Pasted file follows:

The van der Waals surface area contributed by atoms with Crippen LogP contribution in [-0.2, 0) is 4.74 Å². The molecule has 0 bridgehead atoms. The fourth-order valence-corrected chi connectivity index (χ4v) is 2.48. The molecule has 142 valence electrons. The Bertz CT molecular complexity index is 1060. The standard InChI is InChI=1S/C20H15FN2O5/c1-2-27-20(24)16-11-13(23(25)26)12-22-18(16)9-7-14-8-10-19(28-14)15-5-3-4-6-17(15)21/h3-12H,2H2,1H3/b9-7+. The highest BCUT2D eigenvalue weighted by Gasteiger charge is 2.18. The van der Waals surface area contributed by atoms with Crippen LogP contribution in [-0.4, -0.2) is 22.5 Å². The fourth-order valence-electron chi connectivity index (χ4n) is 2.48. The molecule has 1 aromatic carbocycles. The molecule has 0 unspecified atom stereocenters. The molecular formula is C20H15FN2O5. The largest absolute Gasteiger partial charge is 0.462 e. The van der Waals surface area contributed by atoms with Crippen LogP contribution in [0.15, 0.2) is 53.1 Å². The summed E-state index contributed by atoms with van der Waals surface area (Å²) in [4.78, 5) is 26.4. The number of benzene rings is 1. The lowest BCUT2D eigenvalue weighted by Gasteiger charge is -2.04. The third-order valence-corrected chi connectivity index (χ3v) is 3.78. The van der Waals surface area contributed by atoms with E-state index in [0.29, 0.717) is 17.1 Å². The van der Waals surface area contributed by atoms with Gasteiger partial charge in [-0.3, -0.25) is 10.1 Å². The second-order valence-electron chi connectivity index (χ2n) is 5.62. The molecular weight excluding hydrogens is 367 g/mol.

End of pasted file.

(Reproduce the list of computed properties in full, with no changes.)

The van der Waals surface area contributed by atoms with Crippen LogP contribution in [-0.2, 0) is 4.74 Å². The molecule has 0 bridgehead atoms. The fourth-order valence-corrected chi connectivity index (χ4v) is 2.48. The molecule has 142 valence electrons. The Bertz CT molecular complexity index is 1060. The standard InChI is InChI=1S/C20H15FN2O5/c1-2-27-20(24)16-11-13(23(25)26)12-22-18(16)9-7-14-8-10-19(28-14)15-5-3-4-6-17(15)21/h3-12H,2H2,1H3/b9-7+. The highest BCUT2D eigenvalue weighted by Gasteiger charge is 2.18. The van der Waals surface area contributed by atoms with Crippen LogP contribution in [-0.4, -0.2) is 22.5 Å². The fourth-order valence-electron chi connectivity index (χ4n) is 2.48. The molecule has 1 aromatic carbocycles. The molecule has 0 unspecified atom stereocenters. The molecular formula is C20H15FN2O5. The largest absolute Gasteiger partial charge is 0.462 e. The van der Waals surface area contributed by atoms with Crippen LogP contribution in [0.15, 0.2) is 53.1 Å². The summed E-state index contributed by atoms with van der Waals surface area (Å²) in [4.78, 5) is 26.4. The number of benzene rings is 1. The lowest BCUT2D eigenvalue weighted by Gasteiger charge is -2.04. The third-order valence-corrected chi connectivity index (χ3v) is 3.78. The van der Waals surface area contributed by atoms with E-state index in [0.29, 0.717) is 17.1 Å². The van der Waals surface area contributed by atoms with Gasteiger partial charge in [-0.3, -0.25) is 10.1 Å². The second-order valence-electron chi connectivity index (χ2n) is 5.62. The molecular weight excluding hydrogens is 367 g/mol.